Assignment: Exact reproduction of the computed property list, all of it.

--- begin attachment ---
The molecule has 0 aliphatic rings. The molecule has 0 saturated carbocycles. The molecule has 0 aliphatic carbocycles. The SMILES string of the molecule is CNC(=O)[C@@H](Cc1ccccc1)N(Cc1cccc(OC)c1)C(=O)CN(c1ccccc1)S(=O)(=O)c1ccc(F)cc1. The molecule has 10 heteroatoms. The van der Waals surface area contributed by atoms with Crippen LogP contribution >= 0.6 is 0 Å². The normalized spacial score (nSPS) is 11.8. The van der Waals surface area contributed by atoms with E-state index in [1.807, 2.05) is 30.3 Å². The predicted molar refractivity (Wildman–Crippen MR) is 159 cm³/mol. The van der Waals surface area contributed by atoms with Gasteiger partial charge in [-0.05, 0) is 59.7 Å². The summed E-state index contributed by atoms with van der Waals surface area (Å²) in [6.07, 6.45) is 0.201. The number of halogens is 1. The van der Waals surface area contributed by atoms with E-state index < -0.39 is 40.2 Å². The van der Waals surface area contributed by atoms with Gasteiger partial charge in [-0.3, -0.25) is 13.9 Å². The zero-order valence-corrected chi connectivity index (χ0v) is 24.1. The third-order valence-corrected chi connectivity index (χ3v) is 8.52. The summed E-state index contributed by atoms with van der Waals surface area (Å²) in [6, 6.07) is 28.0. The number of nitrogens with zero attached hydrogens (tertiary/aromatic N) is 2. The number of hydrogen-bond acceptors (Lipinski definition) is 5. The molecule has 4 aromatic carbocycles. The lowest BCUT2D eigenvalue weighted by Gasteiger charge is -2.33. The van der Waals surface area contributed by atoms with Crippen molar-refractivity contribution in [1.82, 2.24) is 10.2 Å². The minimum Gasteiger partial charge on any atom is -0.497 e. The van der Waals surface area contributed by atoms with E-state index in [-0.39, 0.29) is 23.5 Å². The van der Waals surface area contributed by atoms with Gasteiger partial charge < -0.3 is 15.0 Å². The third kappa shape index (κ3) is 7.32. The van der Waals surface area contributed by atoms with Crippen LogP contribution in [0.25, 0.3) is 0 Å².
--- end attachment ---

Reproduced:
The molecule has 0 aliphatic rings. The molecule has 0 saturated carbocycles. The molecule has 0 aliphatic carbocycles. The SMILES string of the molecule is CNC(=O)[C@@H](Cc1ccccc1)N(Cc1cccc(OC)c1)C(=O)CN(c1ccccc1)S(=O)(=O)c1ccc(F)cc1. The molecule has 10 heteroatoms. The van der Waals surface area contributed by atoms with Crippen LogP contribution >= 0.6 is 0 Å². The normalized spacial score (nSPS) is 11.8. The van der Waals surface area contributed by atoms with E-state index in [1.807, 2.05) is 30.3 Å². The predicted molar refractivity (Wildman–Crippen MR) is 159 cm³/mol. The van der Waals surface area contributed by atoms with Gasteiger partial charge in [-0.05, 0) is 59.7 Å². The summed E-state index contributed by atoms with van der Waals surface area (Å²) in [6.07, 6.45) is 0.201. The number of halogens is 1. The van der Waals surface area contributed by atoms with E-state index < -0.39 is 40.2 Å². The van der Waals surface area contributed by atoms with Gasteiger partial charge in [-0.3, -0.25) is 13.9 Å². The zero-order valence-corrected chi connectivity index (χ0v) is 24.1. The third-order valence-corrected chi connectivity index (χ3v) is 8.52. The summed E-state index contributed by atoms with van der Waals surface area (Å²) in [6, 6.07) is 28.0. The number of nitrogens with zero attached hydrogens (tertiary/aromatic N) is 2. The number of hydrogen-bond acceptors (Lipinski definition) is 5. The molecule has 4 aromatic carbocycles. The lowest BCUT2D eigenvalue weighted by Gasteiger charge is -2.33. The van der Waals surface area contributed by atoms with Crippen molar-refractivity contribution in [1.82, 2.24) is 10.2 Å². The minimum Gasteiger partial charge on any atom is -0.497 e. The van der Waals surface area contributed by atoms with E-state index in [-0.39, 0.29) is 23.5 Å². The van der Waals surface area contributed by atoms with Gasteiger partial charge < -0.3 is 15.0 Å². The third kappa shape index (κ3) is 7.32. The van der Waals surface area contributed by atoms with Crippen LogP contribution in [0.25, 0.3) is 0 Å².